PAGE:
Despite the recent increase, the Bulgarian minimum wage is still around or significantly less than half the minimum wage applying in Poland, Czech Republic, Slovakia, Hungary, Latvia and Estonia and around one-fifth of that in Slovenia ( see Figure 1). Average wages in Bulgaria are a mere fraction of those prevailing in the advanced countries of Europe. But Bulgarian workers also earn less than workers in the other EU-12 countries. For example the average wage in Poland is nearly two and a half times that in Bulgaria. Even in Romania the average wage is some 43% higher than in Bulgaria. As a result of low average wages, Bulgaria enjoys substantially lower unit labour costs then all EU countries, including a substantial differential with the other EU-NMS.
But low labour costs have not proven a formula for sustained and strong economic progress. Rather this strategy has condemned Bulgaria to reliance on industries with low value added that will prevent catchup with the more advanced countries of the EU. This is evident from Bulgaria's export structure, which remained very heavily specialised towards exports with the lowest skill content. In 2000 about 70% of Bulgarian manufacturing exports were of products with very low skill content. Over the last decade this ratio has declined but remained at about 55% in 2010.
Thus, despite relatively rapid economic growth between 2000 and 2008, Bulgaria has remained at the bottom of the EU league table with a level of GDP per capita that is only 15% of the EU-27 average.
Wage and income inequality has also widened considerably since 2000. Poverty also remained pervasive, and productivity growth was moderate by comparison with many other EU-NMS. The European Commission provides comparable data on the proportion of the population considered to be 'materially deprived', which is one important indicator of living standards across EU countries. In Bulgaria it is estimated that 55% of population were materially deprived ( see Figure 2) while 35% of population were considered to be severely materially deprived. On this measure, living standards among the poor in Bulgaria would seem to be worse than in all other EU countries. In terms of housing deprivation, 15.4% of the total population in Bulgaria had neither a bath, nor a shower in their dwelling in 2010 while 25% had no indoor flushing toilet.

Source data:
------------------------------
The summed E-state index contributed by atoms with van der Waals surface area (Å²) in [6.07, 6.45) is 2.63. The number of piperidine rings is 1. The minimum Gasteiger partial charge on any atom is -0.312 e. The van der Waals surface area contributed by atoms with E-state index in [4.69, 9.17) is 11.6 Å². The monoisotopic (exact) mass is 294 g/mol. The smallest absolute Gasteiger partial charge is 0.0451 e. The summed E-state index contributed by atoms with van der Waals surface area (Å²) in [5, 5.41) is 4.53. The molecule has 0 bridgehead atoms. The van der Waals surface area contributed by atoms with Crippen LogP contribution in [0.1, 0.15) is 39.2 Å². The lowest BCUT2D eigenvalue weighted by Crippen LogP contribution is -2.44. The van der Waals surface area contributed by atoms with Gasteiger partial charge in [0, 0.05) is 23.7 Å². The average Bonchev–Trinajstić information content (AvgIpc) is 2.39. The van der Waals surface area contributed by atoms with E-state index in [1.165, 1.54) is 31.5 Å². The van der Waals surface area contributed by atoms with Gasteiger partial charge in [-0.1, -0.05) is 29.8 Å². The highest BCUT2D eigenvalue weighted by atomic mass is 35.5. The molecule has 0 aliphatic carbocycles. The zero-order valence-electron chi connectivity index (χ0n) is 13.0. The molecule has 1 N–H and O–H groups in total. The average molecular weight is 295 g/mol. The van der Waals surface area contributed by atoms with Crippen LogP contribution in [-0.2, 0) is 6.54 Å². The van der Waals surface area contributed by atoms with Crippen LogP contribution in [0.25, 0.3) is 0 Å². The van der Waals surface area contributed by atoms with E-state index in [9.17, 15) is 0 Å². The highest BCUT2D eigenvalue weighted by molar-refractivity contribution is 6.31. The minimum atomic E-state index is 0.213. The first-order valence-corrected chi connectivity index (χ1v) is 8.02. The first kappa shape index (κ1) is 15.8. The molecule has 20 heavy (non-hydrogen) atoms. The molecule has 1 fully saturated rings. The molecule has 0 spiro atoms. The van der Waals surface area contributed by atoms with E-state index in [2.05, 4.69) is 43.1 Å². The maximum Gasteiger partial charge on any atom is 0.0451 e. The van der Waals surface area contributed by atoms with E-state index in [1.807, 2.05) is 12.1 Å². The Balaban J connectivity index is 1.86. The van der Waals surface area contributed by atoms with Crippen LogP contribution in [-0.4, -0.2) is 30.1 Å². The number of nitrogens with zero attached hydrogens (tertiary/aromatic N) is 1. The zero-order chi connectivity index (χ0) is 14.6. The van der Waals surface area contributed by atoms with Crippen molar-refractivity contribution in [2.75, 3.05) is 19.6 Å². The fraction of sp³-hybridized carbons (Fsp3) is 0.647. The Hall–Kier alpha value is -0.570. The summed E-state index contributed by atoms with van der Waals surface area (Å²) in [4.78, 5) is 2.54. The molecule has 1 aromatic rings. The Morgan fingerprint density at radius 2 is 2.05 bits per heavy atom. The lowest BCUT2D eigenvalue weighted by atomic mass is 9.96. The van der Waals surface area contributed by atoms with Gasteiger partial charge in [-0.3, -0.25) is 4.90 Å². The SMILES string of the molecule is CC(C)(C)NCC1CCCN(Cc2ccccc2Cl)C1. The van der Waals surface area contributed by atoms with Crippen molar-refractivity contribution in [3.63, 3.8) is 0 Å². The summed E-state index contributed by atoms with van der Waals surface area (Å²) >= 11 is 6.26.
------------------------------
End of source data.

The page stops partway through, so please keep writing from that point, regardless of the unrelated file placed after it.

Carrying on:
Throughout the rollercoaster economic ride over the last two decades, the magnitude of the informal economy remained excessive, and recent evidence suggests it is once again expanding as workers seek survival strategies in the face of declining formal job opportunities. High level corruption and organised crime continue to be issues of concern that are cited by the European Commission.
4. Policy conclusions
Bulgaria faces major economic and social challenges. The current outlook is for a very prolonged period of slow growth, high unemployment and extremely high youth unemployment, increased social tension plus continued outward migration of young people and skilled workers. Despite achieving macroeconomic stability, Bulgaria has failed to match the progress in other EU New Member States in terms of catchup with the advanced economies in the EU. This is partly because Bulgaria has failed to adequately expand high productivity and high value added industries in the traded goods sector of the economy. Low wages and poor working conditions have compounded these problems.
Given the global economic conditions that currently prevail, a return to the pre-crisis growth model is unrealistic and would be socially undesirable. The EU is forecasting economic growth of just 0.5% in 2012. The rapid deterioration in economic conditions in the last year is underlined by the fact that in October 2011 the IMF was forecasting growth of 3% for Bulgaria in 2012.